in the chaos of the coronavirus, there’s a hope beyond ourselves.
So much has happened in three weeks, am I right?
I returned to my hometown in Texas in the middle of the semester after my classes went online, so I’ve just been busy telling myself, “I’m not a drop-out, I’m not a drop-out, I’m not a drop-out”.
In all seriousness though, I’ve spent these three weeks doing all kinds of things. Some of it has been really good and beautiful — I’ve spent time cooking, sketching, learning how to edit video (it’s a painfully slow process), going on long walks, and playing more guitar and piano than I’ve ever had time for. It’s been a slowing of my heart, forcing me to enjoy the simple moments fully. There’s been no place to rush to, so I’ve had some sweet times with the Lord and with my family. I’ve tried to be intentional with my time, working to maintain some semblance of a rhythm in the void that is my schedule.
But, even with all that, I have to say, I exhaust myself.
I’m so fickle most times.
Some of these mornings I wake up with intentionality, with optimism, ready to serve and love well. Then, an hour later, I’m irritable, selfish and apathetic. I snap at my siblings or complain about my tasks or boredom. I’m so prone to wander from what’s true and good, and this social distancing seems to make everything a mirror that reflects back my own weakness. To be candid, constantly coming face to face with my own insecurities, fears and brokenness is exhausting and frustrating.
So, if there’s one thing I’ve learned in this pandemic so far, it’s this:
We need a better hope than ourselves.
The world constantly tells us that we need only to look inside ourselves for the solution to our identity crisis. It says that if only we spend enough time caring for ourselves, we’ll be able to resolve our restlessness and be fulfilled.
This pandemic is essentially an experiment with that — we’re being left alone with ourselves right now. We have few distractions left to keep us from self-reflection and examination. And I’m here to tell you this, friends, I’ve looked inside myself a lot these past weeks, and what I’ve found isn’t worth putting hope in.
All the things that I’m tempted to put my hope in are upside down — my health, education, community & relationships, a dream job or internship, the next event or activity.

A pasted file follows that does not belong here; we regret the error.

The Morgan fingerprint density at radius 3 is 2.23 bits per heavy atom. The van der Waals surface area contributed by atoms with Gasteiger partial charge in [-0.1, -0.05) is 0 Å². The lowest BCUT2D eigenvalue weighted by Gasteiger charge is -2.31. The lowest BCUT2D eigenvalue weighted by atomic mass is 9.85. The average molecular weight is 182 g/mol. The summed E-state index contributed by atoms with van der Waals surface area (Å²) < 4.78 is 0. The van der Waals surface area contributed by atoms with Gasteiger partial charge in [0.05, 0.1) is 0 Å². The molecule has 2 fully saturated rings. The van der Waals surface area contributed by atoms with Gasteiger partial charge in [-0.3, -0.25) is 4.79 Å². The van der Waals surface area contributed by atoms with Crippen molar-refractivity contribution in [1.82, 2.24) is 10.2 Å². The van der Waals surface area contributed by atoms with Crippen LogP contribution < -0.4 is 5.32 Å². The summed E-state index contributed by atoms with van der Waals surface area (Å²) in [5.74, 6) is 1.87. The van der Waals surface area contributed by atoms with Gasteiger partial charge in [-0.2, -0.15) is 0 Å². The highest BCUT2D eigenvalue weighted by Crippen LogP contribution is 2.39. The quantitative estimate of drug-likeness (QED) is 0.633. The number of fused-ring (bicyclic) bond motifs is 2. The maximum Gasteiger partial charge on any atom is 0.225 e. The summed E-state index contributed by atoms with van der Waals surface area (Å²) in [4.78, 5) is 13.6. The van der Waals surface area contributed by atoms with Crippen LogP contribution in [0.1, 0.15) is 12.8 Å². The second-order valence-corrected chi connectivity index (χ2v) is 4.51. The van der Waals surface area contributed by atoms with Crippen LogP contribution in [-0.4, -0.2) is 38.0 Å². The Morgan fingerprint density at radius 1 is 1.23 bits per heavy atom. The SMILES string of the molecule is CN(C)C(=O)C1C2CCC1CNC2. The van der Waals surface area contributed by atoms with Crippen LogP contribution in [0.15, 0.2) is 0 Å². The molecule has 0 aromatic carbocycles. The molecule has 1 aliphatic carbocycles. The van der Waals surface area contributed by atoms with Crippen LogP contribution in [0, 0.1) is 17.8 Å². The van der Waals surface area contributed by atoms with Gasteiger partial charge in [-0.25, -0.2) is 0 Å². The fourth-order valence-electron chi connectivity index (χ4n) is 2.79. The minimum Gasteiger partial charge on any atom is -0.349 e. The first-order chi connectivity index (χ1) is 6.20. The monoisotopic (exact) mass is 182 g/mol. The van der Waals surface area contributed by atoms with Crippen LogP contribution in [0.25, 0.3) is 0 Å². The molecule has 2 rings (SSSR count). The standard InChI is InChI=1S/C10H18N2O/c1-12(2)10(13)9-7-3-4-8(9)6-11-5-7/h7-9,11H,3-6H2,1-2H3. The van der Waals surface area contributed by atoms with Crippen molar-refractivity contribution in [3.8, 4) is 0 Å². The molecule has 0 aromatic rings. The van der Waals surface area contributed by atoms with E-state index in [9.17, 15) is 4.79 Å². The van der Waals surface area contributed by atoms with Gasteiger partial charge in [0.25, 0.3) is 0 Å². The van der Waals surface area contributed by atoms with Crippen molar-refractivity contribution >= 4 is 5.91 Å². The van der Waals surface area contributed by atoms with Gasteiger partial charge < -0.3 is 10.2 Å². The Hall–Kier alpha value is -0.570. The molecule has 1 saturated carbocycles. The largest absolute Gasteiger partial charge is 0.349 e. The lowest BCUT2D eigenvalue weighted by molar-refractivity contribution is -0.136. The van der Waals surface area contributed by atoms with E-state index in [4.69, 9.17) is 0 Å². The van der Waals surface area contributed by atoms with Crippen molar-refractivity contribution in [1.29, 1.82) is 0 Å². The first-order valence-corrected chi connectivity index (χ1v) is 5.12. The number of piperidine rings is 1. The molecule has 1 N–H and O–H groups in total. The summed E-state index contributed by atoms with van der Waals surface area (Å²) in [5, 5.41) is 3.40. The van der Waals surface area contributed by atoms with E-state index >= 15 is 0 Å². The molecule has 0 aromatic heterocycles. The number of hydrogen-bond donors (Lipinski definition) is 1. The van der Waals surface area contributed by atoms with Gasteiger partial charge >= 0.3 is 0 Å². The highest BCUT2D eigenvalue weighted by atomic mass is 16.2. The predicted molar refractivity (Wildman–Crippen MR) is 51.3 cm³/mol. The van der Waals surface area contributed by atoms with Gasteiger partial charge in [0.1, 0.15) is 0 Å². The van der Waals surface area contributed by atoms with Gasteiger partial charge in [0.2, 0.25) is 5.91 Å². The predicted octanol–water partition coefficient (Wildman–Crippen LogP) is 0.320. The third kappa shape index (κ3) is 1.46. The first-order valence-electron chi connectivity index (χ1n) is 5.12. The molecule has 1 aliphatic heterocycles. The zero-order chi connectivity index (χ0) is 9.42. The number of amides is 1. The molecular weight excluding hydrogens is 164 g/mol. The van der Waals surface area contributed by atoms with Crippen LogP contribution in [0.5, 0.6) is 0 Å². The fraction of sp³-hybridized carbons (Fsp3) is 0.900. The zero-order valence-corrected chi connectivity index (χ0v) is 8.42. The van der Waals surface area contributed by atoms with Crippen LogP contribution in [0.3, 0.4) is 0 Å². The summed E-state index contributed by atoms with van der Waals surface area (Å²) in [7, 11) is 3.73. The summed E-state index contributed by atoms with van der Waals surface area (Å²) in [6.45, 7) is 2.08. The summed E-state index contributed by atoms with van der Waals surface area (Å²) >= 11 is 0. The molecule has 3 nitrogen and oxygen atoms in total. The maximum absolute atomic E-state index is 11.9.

With all those things stripped away, I need a hope outside of myself.
I need something other than me.
In fact, Someone who is completely other — The Lord.
I need the Lord Himself to come and comfort me in my grieving of what won’t be, small as it may seem compared to the world’s suffering. I need Him to pull me towards Himself in my loneliness without the community I treasure so much. I need His strength to direct my thoughts toward what is good and right and excellent when I’m tempted toward sinful things. I need endurance to carry on without seeing the light at the end of the tunnel yet. I need His promise that He is still on His throne, and that Jesus is my anchor in the chaos of this pandemic.
He is indeed near to us, friends. And in the loneliness and uncertainty, we must remember that no one cares for us like Jesus.
He is a secure hope, and He’s not shaken by stock market crashes or the fear of job loss or even death itself.
There are many opportunities this pandemic has brought, and there are equally as many challenges that come. Even as we push forward with intentionality in this time, I pray we might also come to the place where we find ourselves on our knees, repenting of putting our hope in anything but Him.
We can come to Him with confidence knowing He is our Comforter and Good Shepherd when we feel lost. We can come with honesty about our broken hearts and know He is gentle and the good Father. He is sovereign and far wiser than we could ever imagine, and He is in control.
My restless soul can find rest at last in His promises & presence.
May we take hold of a better hope in Jesus, one that is secure and steady even now.
Thank you so much for reading!
My hope is that you might be encouraged & challenged, and that these pieces might spark life-giving conversations. I would love to hear from you and connect with you, so shoot me a message on Twitter (@rachel.madden11), Instagram (@rachel_madden99), or Facebook, or leave a response to this piece. I’m excited to connect with you!